Duke of Edinburgh
A Brief Background
Since I enrolled in the Duke of Edinburgh award program at the beginning of my sophomore year, it has become a major part of my life and has largely guided my extracurricular decisions. Duke of Edinburgh (henceforth referred to as DofE or DOE) fundamentally aims to develop the participant through coursework comprised of four main areas: developing new skills, becoming fitter, helping their community/environment, and completing an
“adventurous journey” which is essentially a multi-day expedition. When the participant logs a certain number of hours on the online record book, they receive the bronze award. After this, one can move on to begin working towards the silver and gold awards to which the bronze acts as a prerequisite. I recently completed all of the requirements for my bronze award and am currently progressing towards silver.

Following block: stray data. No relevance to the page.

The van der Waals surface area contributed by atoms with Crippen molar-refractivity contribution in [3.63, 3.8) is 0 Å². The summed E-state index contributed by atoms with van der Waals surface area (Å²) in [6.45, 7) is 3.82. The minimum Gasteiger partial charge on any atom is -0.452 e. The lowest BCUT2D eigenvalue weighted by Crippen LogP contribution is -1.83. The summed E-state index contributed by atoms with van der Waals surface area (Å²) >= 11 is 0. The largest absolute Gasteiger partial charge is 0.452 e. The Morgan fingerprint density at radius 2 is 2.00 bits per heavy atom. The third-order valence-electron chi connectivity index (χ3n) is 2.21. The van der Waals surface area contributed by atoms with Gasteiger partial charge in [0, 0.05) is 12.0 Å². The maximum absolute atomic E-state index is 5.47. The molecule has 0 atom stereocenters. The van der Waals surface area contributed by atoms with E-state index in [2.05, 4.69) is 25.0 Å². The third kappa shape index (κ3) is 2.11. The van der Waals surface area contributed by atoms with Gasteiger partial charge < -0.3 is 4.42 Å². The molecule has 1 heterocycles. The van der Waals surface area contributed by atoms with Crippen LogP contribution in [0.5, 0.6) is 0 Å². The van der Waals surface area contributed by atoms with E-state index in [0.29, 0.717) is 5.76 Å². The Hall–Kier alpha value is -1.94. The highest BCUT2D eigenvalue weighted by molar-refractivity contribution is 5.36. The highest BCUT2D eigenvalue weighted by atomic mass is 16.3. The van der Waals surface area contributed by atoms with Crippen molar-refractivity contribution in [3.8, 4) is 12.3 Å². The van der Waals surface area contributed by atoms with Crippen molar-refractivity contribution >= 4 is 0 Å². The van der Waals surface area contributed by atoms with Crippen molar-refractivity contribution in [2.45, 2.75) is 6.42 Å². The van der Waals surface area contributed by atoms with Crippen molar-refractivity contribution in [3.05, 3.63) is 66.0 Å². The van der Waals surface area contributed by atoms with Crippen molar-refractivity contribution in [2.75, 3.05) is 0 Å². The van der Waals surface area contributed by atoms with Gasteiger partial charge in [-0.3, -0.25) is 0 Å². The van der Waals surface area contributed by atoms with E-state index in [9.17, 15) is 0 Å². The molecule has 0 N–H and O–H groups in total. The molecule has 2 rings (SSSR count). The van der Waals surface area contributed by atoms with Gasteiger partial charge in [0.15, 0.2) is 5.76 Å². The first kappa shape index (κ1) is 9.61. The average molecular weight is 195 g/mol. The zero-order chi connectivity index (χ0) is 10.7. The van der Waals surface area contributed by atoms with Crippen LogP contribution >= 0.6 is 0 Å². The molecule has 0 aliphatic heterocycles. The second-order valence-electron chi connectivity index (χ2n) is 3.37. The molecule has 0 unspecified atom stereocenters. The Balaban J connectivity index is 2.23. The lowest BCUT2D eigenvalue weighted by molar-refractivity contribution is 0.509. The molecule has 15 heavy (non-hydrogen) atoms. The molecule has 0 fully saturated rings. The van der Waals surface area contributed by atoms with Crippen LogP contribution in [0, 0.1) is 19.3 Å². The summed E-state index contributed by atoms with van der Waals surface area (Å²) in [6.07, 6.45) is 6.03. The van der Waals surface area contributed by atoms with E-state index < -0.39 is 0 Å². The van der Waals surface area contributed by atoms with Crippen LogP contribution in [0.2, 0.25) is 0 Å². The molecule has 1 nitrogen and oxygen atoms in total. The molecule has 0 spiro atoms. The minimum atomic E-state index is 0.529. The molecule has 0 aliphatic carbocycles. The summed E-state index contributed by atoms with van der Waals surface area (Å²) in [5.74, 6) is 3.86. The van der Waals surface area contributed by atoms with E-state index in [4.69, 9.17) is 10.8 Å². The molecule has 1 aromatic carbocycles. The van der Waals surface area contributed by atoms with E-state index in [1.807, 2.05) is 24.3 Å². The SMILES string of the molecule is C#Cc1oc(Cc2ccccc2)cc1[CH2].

2019 Introduction to Orienteering
One of the most critical parts of preparing for the adventurous journey is gaining a proficiency in orienteering, which is done through a multi-hour course featuring map reading, pace counting, and route-card constructing. All of these skills will prove vital in both the adventurous journey and the practice adventurous journey (taking place in late November). Last year, the session took upwards of seven hours to complete, but this year the total elapsed time came out to about 4 and a half hours as all of the material was covered in the previous lesson. Ultimately, the session was a valuable resource to review much important information, and I feel much better prepared for the adventurous journey than I did previously. With the 2019 Duke of Edinburgh orienteering lesson completed, I am one step closer to achieving the rank of a silver award recipient; a title representative of holistic personal development and overall commitment to gaining new skills and having new experiences.